If any TV show is lucky enough, it will last to the point when it will seem tired, repetitive, business as usual. The Office, which ends its last season after nine years tonight, may arguably have reached that point; however well it ends, it will have been punching the clock for a long time. But it’s worth remembering, however much we’re used to the show’s style and comedy now, that network-TV sitcoms were a different breed when the American version of the show came on the air in 2005.
Tomorrow, we can talk about how good or bad its finale was. Today, let’s remember some of the ways it influenced the sitcoms that came after it:
It Adapted Scripted TV to the Reality-TV Era.
The Office’s mockumentary format had been used before it in movies, like Christopher Guest’s comedies. But to NBC’s primetime audience, its signifiers–the confessional interviews, the cameras rushing to keep up with the action–were more immediately familiar from reality TV, which in 2005 people were talking about replacing sitcoms altogether. Instead, The Office–and then shows that followed it, like Modern Family–used these tropes as a new language for telling stories and explaining characters.
Like many of the accomplishments of The Office (USA), this one was preceded by The Office (UK). And Arrested Development had a quasi-documentary format in 2003. But maybe one of the reasons it didn’t last longer was that audiences weren’t used to the format yet. Whether or not The Office did it better, it at least had better timing.
It Brought Back the Single-Camera Sitcom.
For non-TV-geeks: What’s a single-camera sitcom? A show that’s shot, like a TV drama, with one camera at a time, allowing it to use various locations and settings and to look more “movie-like.” (A multi-camera comedy trains multiple cameras on a stage set, usually with a live audience; think Friends or The Big Bang Theory.)
You’d think that single-cameras would offer more creative options, but since the heyday of M*A*S*H they were superseded by multi-cams, which looked like theater and offered the helpful cue of audience laughter. Before The Office, shows like Undeclared (and, again, Arrested Development) were funny, but to an audience used to multi-cams, they didn’t feel funny. By drawing laughs from interviews—and broad slapstick—The Office showed audiences they could laugh even when the TV didn’t tell them to.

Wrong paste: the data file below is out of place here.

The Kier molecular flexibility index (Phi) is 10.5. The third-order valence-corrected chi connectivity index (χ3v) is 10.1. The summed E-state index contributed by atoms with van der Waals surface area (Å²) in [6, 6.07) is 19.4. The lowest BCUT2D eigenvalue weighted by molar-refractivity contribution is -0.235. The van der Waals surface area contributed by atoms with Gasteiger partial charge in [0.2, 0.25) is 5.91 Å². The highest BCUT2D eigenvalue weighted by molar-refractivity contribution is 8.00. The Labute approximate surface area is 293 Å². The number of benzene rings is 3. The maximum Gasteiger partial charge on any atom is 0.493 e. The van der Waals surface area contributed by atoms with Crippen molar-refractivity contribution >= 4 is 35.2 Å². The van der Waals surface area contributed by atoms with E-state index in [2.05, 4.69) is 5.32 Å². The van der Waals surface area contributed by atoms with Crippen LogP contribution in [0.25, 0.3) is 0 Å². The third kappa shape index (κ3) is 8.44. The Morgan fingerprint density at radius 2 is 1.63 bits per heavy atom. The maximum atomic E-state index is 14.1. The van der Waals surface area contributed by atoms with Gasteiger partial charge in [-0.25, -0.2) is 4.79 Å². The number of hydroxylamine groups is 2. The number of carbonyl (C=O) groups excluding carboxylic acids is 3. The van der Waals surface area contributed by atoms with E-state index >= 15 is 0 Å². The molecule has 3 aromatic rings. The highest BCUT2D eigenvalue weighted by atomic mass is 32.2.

(Update: A commenter on Twitter pointed out after I posted this that Scrubs was doing single-cam successfully on NBC earlier–true, and that wasn’t the first show to use single-camera either. The same could apply to many of the points here—as with pretty much every TV trend, no single show does it alone—but The Office happened to be a hit show at the crux of a lot of them.)
It Brought Drama Back to Comedy.
Here’s another way The Office harkened back to sitcom traditions of the early ’70s, when Norman Lear’s hugely popular comedies could also deal with dead-serious issues (without Very Special sentimentality) and M*A*S*H killed off Col. Henry Blake. The Office wasn’t political per se, but it was one of the first big comedies since Roseanne to present its characters with big stakes and to treat them seriously when it needed to.
Michael Scott was ridiculous and inappropriate, but he was also sympathetic; when his heart broke, yours did for him. In the office, there were mergers and business downturns, and people were genuinely worried about losing their jobs and not having money anymore. The Office showed that it could be escapist without being, entirely, an escape.